Studios may have moved the locus of American film production from New York to sunny SoCal during the medium’s infancy, but far from the maddening executives ensconced on Los Angeles lots, disparate NYC filmmakers were still doing their own off-the-grid thing. You wouldn’t necessarily think of the odds-and-sods groups that made independent films here from the ’50s through the early ’70s as being part of a collective movement. But that’s exactly the thesis behind Film Forum’s “New Yawk New Wave,” which groups together John Cassavetes and Andy Warhol, Direct Cinema and the New American Cinema, underground filmmakers and future big-time movie brats under one catch-all umbrella. What emerges from cumulatively viewing the program’s 35 features and dozen shorts suggests these satellite factions were, in fact, all inadvertently contributing to a Gothamized cinematic counterculture equivalent to the upheavals happening elsewhere.
“It started with a conversation about the French New Wave, actually,” says J. Hoberman, the former Village Voice film critic who helped shape the idea for the series. “I was talking to Bruce Goldstein [Film Forum’s director of repertory programming] about the fact that Francois Truffaut credited Morris Engel’s The Little Fugitive (1953) for inspiring the nouvelle vague. Then it occurred to me: If you view Fugitive as a founding work and Mean Streets (1973; screening Jan 30–31) as the culmination of a certain ethos, you can trace a line through 20 years of New York independent filmmaking created in opposition to a certain tendency of Hollywood slickness. That was our new wave, and we never realized it!”
Between the twin poles of Engel’s Coney Island travelogue, which will get a weeklong revival following the series, and Scorsese’s tribute to Little Italy thug life, NYNW covers a wide expanse of celluloid waterfront ranging from socially conscious to outright silly. The usual suspects put in appearances—avant-garde classics like “Scorpio Rising” (Jan 25) and the ode to beatnik life “Pull My Daisy” (Sat 12) are accounted for, and where would Amerindies, much less NYC filmmaking, be without Cassavetes's 1959 shot across the bow, Shadows (Sat 12)?
But it’s some of the lesser-known entries here that help connect the dots between DIY New Yawk and the nouvelle vague. You don’t get a more blatant example of cross-cultural foreign exchange than Hallelujah the Hills (Jan 24), Adolfas Mekas’s 1963 answer to Franco anarchy that combines silent-comedy slapstick, bizarre love triangles, a dance-off on a cliff and a clip from Griffith’s Way Down East into one nutso absurdist tangent. The influence of late Godard shows up in many of the leftist-radicalist run-and-gun productions here (see Robert Kramer’s paranoid android of an Alphaville riff, Ice, screening Jan 24–25). Only Mekas’s comedy, however, captures the early free-form spirit of the New Waver and namechecks Breathless to boot.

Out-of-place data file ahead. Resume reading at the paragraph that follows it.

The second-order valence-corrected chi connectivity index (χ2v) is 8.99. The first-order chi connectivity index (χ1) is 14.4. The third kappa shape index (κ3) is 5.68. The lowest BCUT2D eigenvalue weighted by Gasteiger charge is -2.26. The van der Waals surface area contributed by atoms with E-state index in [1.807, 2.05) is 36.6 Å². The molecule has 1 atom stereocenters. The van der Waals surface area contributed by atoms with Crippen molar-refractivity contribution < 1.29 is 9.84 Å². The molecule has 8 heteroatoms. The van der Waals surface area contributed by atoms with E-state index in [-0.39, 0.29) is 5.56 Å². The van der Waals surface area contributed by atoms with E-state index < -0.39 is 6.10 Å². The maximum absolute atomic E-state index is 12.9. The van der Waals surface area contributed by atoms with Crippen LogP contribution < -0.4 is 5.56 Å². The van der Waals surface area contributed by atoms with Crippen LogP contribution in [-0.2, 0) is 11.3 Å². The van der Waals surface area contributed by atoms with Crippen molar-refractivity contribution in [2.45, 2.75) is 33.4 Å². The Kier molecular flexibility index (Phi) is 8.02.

The sunglassed messiah himself shows up in 1PM (Jan 22), enlisting D.A. Pennebaker and Richard Leacock to help him chronicle a who’s who of political firebrands circa 1969. The project ultimately fell apart; what the two documentarians concocted out of the abandoned footage and behind-the-scenes snippets, however, is far more fascinating than a talking-heads survey. Long-winded tirades from Tom Hayden and Eldridge Cleaver share screen time with series MVP Rip Torn staging a performance-art reading in an Indian headdress, while Godard seems to be drowning under the weight of his own half-formed notions of revolution. It’s a glorious time capsule—of late ’60s you-are-there filmmaking, of a politically fraught moment, and of an era’s iconoclastic hero losing the thread and his marbles.
One could say the heroines of Women in Revolt (Jan 26) are courting mental breakdowns as well, but for its trio of legendary female impersonators, calamities are simply par for the course. Arguably the best of the Warhol–Paul Morrissey collaborations, and undoubtedly the funniest (“I hate your genitals!” “Why? You don’t know them!”), this 1971 showcase for Candy Darling, Holly Woodlawn and Jackie Curtis starts as a parody of feminist righteousness and ends up as a Factory-fueled total freak-out. The pond scum on the city’s soon-to-be-cresting creative wave, this cocktail of downtown deadpan and drag-queen histrionics proves that the movement’s subversive fronts were just as vital as its more composed brethren. It screens on a double bill with Trash; you have been duly warned, New Yawkers.
“New Yawk New Wave” starts Fri 11 and runs through Jan 31.
Follow David Fear on Twitter: @davidlfear